COLIN: I have done all three types of travel and long-term travel with young children is infinitely slower. There is no such thing as quickly ducking down to the shops. Or ducking out for a quick bite to eat. Having said that, nothing is done quickly living at home with young kids either, so really nothing is different from that perspective.
Ultimately, when travel with young kids you need to set and expect a slower pace, which in many ways is just what we want. Instead of rushing from one tourist attraction to the next and packing multiple destinations into a long one-day tour, we stay in a particular place longer and try to get to know the place better rather than just seeing tourist attractions. It also means that some things we just can’t do. A two-day hike through the jungle isn’t exactly going to suit a family with two young kids where one of the children is allergic to mosquito bites and the other hates getting dirty shoes.
After a couple of months of traveling with the kids we’ve found that even our two year old is very aware of the difference between this holiday and a normal 2-3 week trip. As well as needing more time to see each place, we find with young kids that after 2 weeks in hotels and budget hostels they just want a home that they can sit on a couch in front of a TV, eat sandwiches and gets snacks out of a fridge. They also crave some stability. If we were traveling by ourselves we would happily change locations every few days and try to see as much of the world as possible. We are finding traveling with a young family, it’s better to do a mix of short term travel and 2-3 month stays in one place where you rent an apartment and have a home base for a while. Often renting an apartment for a couple of months is cheaper anyway and lets us really get to know the culture. It also gives the kids the chance to accumulate a few toys, become familiar with different foods and get in a routine, which keeps them much happier. Young kids like the familiar.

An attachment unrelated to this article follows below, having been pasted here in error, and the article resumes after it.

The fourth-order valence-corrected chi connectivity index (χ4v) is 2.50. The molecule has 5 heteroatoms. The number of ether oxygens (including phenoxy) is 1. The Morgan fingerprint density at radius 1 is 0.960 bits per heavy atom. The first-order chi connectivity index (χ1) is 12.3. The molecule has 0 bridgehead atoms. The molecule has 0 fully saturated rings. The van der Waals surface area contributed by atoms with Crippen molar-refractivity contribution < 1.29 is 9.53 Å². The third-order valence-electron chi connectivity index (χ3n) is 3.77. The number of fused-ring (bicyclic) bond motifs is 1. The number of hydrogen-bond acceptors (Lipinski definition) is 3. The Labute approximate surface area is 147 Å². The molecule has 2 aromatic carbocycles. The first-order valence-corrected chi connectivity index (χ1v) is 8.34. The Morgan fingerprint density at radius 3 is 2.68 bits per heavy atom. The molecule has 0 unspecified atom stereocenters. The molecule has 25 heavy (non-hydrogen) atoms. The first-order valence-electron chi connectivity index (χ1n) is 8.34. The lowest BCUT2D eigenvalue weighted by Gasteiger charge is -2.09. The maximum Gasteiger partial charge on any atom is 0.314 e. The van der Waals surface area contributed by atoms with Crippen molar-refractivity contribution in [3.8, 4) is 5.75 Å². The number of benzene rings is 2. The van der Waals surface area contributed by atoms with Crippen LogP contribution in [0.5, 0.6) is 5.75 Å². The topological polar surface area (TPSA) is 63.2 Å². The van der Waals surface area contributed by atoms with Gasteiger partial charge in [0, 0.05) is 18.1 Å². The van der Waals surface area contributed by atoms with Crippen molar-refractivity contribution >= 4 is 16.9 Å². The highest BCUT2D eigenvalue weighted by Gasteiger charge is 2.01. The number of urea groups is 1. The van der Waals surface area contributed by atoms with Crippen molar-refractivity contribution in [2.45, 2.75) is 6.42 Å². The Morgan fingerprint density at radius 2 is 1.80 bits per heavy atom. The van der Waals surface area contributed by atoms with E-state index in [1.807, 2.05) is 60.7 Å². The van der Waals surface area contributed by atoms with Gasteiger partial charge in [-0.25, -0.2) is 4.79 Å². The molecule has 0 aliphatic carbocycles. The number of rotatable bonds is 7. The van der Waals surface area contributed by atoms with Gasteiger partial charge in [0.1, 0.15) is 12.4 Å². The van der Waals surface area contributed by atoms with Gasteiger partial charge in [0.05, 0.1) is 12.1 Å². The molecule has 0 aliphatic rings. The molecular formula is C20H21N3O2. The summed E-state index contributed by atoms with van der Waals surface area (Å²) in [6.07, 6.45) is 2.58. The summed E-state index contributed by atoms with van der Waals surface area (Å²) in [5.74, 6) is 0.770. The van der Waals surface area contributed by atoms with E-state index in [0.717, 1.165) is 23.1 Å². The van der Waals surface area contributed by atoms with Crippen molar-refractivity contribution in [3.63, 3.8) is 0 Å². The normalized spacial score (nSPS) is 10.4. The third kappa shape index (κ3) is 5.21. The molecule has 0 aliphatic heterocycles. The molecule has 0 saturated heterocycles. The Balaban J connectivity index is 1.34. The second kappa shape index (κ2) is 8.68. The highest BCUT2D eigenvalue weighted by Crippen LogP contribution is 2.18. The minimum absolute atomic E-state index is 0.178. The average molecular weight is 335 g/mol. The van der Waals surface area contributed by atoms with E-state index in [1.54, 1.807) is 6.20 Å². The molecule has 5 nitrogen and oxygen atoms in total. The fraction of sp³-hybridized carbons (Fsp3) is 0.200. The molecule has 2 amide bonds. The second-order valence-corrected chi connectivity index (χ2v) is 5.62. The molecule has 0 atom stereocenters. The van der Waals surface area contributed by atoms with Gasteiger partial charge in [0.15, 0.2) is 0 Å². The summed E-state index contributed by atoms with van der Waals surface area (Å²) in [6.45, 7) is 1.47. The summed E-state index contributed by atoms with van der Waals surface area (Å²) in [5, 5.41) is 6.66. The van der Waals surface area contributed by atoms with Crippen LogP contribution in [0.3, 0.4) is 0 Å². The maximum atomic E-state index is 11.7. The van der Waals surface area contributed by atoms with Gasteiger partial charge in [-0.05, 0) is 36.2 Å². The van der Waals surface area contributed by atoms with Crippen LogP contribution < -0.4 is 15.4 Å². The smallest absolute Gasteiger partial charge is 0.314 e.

Q: If a family contacted you for words of encouragement, what would you say?
COLIN: One of the things I did before starting this lifestyle was to talk to a few families with grown up children who had either embarked on a gap year with their kids or considered it, and choose not to for one reason or another. Not one of the families who choose to spend the time with their kids regretted it. On the other hand, most of the families I spoke to who chose not to regretted that fact that they didn’t take the opportunity. Unfortunately for them, with their kids all grown up now, the opportunity will never present itself again.
I honestly can’t see a negative to what we are doing at the moment. We have an emergency savings account squirreled away so that in the very worst situation we can afford flights home to Australia plus a little bit of money to set back up again. We could be living the life we used to live within two weeks if we had to (but we have absolutely no intention to do so).
Q: You seem to subscribe to the 4-Hour Workweek. What’s so dang great about it?
COLIN: OPPORTUNITY! A lot of the negative criticisms that I have seen about the 4HWW are statements like “this can’t work for me” or attacking Tim Ferris’ credibility. For me, the true value was the encouragement to think outside the square. For example, freelance web design is one of the most portable professions around, but realistically how many web designers out there are taking the opportunity to travel and work?